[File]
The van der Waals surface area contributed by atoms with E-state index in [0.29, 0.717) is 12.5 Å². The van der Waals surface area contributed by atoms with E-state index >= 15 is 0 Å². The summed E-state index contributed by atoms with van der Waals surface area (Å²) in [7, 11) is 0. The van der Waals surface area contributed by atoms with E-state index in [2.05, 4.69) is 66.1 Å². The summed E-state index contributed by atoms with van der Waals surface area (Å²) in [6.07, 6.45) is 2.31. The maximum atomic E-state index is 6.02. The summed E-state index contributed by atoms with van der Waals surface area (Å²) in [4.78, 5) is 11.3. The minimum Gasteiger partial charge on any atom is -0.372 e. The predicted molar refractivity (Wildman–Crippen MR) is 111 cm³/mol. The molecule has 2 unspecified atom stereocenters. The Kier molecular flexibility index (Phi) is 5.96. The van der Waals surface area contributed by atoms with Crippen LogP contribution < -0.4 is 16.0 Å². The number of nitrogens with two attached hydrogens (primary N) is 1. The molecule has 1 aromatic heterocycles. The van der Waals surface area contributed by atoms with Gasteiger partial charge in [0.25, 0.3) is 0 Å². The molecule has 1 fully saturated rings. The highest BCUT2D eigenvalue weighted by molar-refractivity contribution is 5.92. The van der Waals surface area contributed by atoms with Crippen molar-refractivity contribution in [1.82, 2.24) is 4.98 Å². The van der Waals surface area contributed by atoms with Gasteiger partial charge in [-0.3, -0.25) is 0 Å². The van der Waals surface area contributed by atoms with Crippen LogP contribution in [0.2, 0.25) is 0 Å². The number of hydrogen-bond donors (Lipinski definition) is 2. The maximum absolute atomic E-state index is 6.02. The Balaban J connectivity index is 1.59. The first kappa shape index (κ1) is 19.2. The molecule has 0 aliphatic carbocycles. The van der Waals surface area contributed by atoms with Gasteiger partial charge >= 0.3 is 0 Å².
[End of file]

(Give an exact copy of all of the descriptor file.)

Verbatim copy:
The van der Waals surface area contributed by atoms with E-state index in [0.29, 0.717) is 12.5 Å². The van der Waals surface area contributed by atoms with E-state index >= 15 is 0 Å². The summed E-state index contributed by atoms with van der Waals surface area (Å²) in [7, 11) is 0. The van der Waals surface area contributed by atoms with E-state index in [2.05, 4.69) is 66.1 Å². The summed E-state index contributed by atoms with van der Waals surface area (Å²) in [6.07, 6.45) is 2.31. The maximum atomic E-state index is 6.02. The summed E-state index contributed by atoms with van der Waals surface area (Å²) in [4.78, 5) is 11.3. The minimum Gasteiger partial charge on any atom is -0.372 e. The predicted molar refractivity (Wildman–Crippen MR) is 111 cm³/mol. The molecule has 2 unspecified atom stereocenters. The Kier molecular flexibility index (Phi) is 5.96. The van der Waals surface area contributed by atoms with Crippen LogP contribution < -0.4 is 16.0 Å². The number of nitrogens with two attached hydrogens (primary N) is 1. The molecule has 1 aromatic heterocycles. The van der Waals surface area contributed by atoms with Gasteiger partial charge in [0.25, 0.3) is 0 Å². The molecule has 1 fully saturated rings. The highest BCUT2D eigenvalue weighted by molar-refractivity contribution is 5.92. The van der Waals surface area contributed by atoms with Crippen molar-refractivity contribution in [1.82, 2.24) is 4.98 Å². The van der Waals surface area contributed by atoms with Gasteiger partial charge in [-0.3, -0.25) is 0 Å². The van der Waals surface area contributed by atoms with Crippen LogP contribution in [0.2, 0.25) is 0 Å². The number of hydrogen-bond donors (Lipinski definition) is 2. The maximum absolute atomic E-state index is 6.02. The Balaban J connectivity index is 1.59. The first kappa shape index (κ1) is 19.2. The molecule has 0 aliphatic carbocycles. The van der Waals surface area contributed by atoms with Gasteiger partial charge >= 0.3 is 0 Å².